It should be relatively easy to spot a number of limitations of the habitable zone concept already; we are still unsure of the atmospheric composition of many of the planets we have already discovered, which would significantly affect any habitability analysis.

photograph of water bear taken with scanning electron micrograph
This image, taken with a scanning electron micrograph, is of a particularly tough creature called a water bear, which has been shown to be capable of surviving in the vacuum conditions of space! Image credit Bob Goldstein and Vicky Madden (Creative Commons)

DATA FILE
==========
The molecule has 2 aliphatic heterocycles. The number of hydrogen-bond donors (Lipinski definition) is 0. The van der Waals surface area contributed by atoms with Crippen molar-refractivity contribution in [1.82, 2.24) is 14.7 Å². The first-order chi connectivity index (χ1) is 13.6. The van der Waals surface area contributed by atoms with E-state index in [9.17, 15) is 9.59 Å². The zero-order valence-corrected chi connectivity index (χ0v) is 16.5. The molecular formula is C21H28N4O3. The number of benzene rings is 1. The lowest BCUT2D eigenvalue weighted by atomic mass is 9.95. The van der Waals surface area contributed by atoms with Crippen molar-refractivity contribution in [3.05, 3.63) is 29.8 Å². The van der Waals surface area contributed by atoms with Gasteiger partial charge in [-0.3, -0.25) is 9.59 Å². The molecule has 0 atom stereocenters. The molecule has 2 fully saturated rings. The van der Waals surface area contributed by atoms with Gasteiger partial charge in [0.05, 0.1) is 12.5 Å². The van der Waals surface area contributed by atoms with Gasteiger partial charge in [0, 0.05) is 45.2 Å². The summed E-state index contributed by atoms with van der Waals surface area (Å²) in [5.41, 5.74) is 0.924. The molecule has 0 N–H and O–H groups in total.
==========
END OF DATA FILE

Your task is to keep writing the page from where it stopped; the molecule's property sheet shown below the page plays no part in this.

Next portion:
Also, we assume that any potential exobiology (the biology of life on other worlds) would have the same requirements as Earth-based life, which may not necessarily be so. The wide variety of extremophile organisms (those able to tolerate extremes of temperature, pressure, salinity, radiation etc.) on Earth might mean we should extend the parameters of the habitable zone beyond those originally considered. All in all, the idea of a habitable zone is a great thought experiment, but it may not necessarily translate into a warm, clement planet in reality. Planetary processes, such as tectonics and atmospheric greenhouse effects, warp the boundaries of the habitable zone. Furthermore, astrobiologists are now considering the very real possibility of salty liquid water existing in massive sub-surface oceans of Jupiter’s icy moon Europa, a body well outside of the defined habitable zone of our solar system1.